With Long Island still on pause, some North Fork businesses are unlocking their doors anyway

Even as the NY on Pause shutdown continues for Long Island, some North Fork businesses are quietly beginning to open back up.

In some instances, it’s because they believe they have been deemed essential. In other cases, it’s standing up for what they believe is right.

So far, these businesses are doing so without penalty.

Times Review Media Group is covering the reopening with a new Closer Look podcast it’s calling The Reopen. Episode 1 is now streaming.

Officials in both Southold and Riverhead towns said they are receiving and responding to complaints about businesses that have reopened prior to state and county officials declaring an end to the shutdown, but the outreach to date has been limited to simply bringing these businesses into compliance.

Riverhead Police Chief David Hegermiller said three downtown businesses were brought into compliance this week after police received complaints about them operating outside of current state guidelines. The enforcement has included sending sector cars to the business. He said complaints mostly involve eateries serving takeout and still allowing customers to eat onsite.

“I think it’s mostly [the business owners] not understanding the risk,” the chief said. “Or maybe not knowing there is risk.”

Southold Town Police Chief Martin Flatley said his department hasn’t been receiving many complaints about businesses operating outside of the shutdown. Supervisor Scott Russell added that the town received complaints about a business in Southold village that had to be brought into compliance last week.

“People are getting desperate and I can understand their wanting to get up and running, but there is an executive order in place and we have no choice but to require that owners close if they are prohibited by the order,” Mr. Russell said.

The supervisor added that, in some instances, town residents are seeing businesses — mostly builders and landscapers — they believe are violating the governor’s order based on the way they are interpreting what the state has said, but they’re not always correct. A look at police reports issued this month shows at least one kitchen restoration that had to be stopped in Mattituck after the contractor was notified he was not in compliance with state regulations.

Mr. Russell said he believes the governor could apply “more common sense” to what has been ordered by “allowing low risk businesses to open.”

“Conditions can be put in place to ensure public health,” the supervisor said.

Asked what he would tell a business owner who wants to open back up knowing that so far penalties haven’t been issued, Suffolk County Executive Steve Bellone said, “we want to get to the point where we are reopening, we want to get to the first phase, we understand the pain the [economic] devastation.”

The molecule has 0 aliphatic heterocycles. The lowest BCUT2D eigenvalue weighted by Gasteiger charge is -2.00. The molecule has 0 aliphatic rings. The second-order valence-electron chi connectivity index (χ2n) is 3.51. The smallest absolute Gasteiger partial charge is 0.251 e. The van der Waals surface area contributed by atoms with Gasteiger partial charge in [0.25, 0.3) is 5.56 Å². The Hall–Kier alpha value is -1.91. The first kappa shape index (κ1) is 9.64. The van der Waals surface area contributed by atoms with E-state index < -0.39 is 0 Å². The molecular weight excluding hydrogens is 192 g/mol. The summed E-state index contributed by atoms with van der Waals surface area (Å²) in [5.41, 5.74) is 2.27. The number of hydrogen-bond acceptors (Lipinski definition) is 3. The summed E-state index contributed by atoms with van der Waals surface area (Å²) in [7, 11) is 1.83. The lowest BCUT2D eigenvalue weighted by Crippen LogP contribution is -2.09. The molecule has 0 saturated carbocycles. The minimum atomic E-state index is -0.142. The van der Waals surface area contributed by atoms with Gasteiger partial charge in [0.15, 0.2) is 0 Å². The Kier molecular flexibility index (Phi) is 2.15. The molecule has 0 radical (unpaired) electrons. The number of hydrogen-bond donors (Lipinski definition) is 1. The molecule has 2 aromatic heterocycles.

“I’m very much in favor of reopening,” the county executive continues. “But we have to reopen the right way and in a safe way.”

He also said he’d point out that two dozen people with COVID-19 had died in Suffolk County in the past 24 hours.

On Saturday, The News-Review visited several North Fork businesses that reopened this week. In each instance, the owner or employees stated, either directly to a reporter or on social media, that they were back in business because they believed it was time to reopen regardless of what the state had said or because they had received guidance that they could reopen. Those businesses included a beauty salon, a unisex haircutter, a clothing retailer and a smoke shop. Each one had reopened since Wednesday.

At each location, precautions were being taken by requiring customers to wear masks or by limiting access to appointment only. Employees could be seen wearing personal protective equipment at each place. The News-Review has declined to name these businesses because none of them are facing any penalties at this time. The towns did not name any businesses they have issued warnings to.

At one store an employee had a printout of an email on hand that he was told by the owner to show if police arrived. He said it contained an opinion from a state official that he could open back up. So they unlocked the doors for the first time in nearly two months Friday.

The chorus of discontent over the governor’s shutdown order has grown louder in recent days. A reopening rally in Commack that was covered by News 12 gained national attention Friday when a video shared on Twitter by the reporter covering it for the local television news station was retweeted by President Donald Trump, who quoted a person in the video who told the reporter “fake news is not essential.” The president then retweeted the video a second time calling the protestors “good people.” Earlier Friday, journalist Katie Couric tweeted words of encouragement at the reporter, Kevin Vesey.

So far no such rallies have been held on the North Fork.

County officials have said that Long Island is at least nine days away from beginning phase one of its reopening, which would be limited primarily to construction and manufacturing jobs, but does expand retail uses a bit by allowing curbside pickups at some retail shops, including clothing stores, florists and electronics businesses.

State and county officials have given no specific date for phase one here as Suffolk and Nassau counties continue to work toward meeting state criteria to reopen. It has also not yet been decided how much time must pass before Long Island can move on to phase two. So far five upstate regions have been allowed to begin to reopen.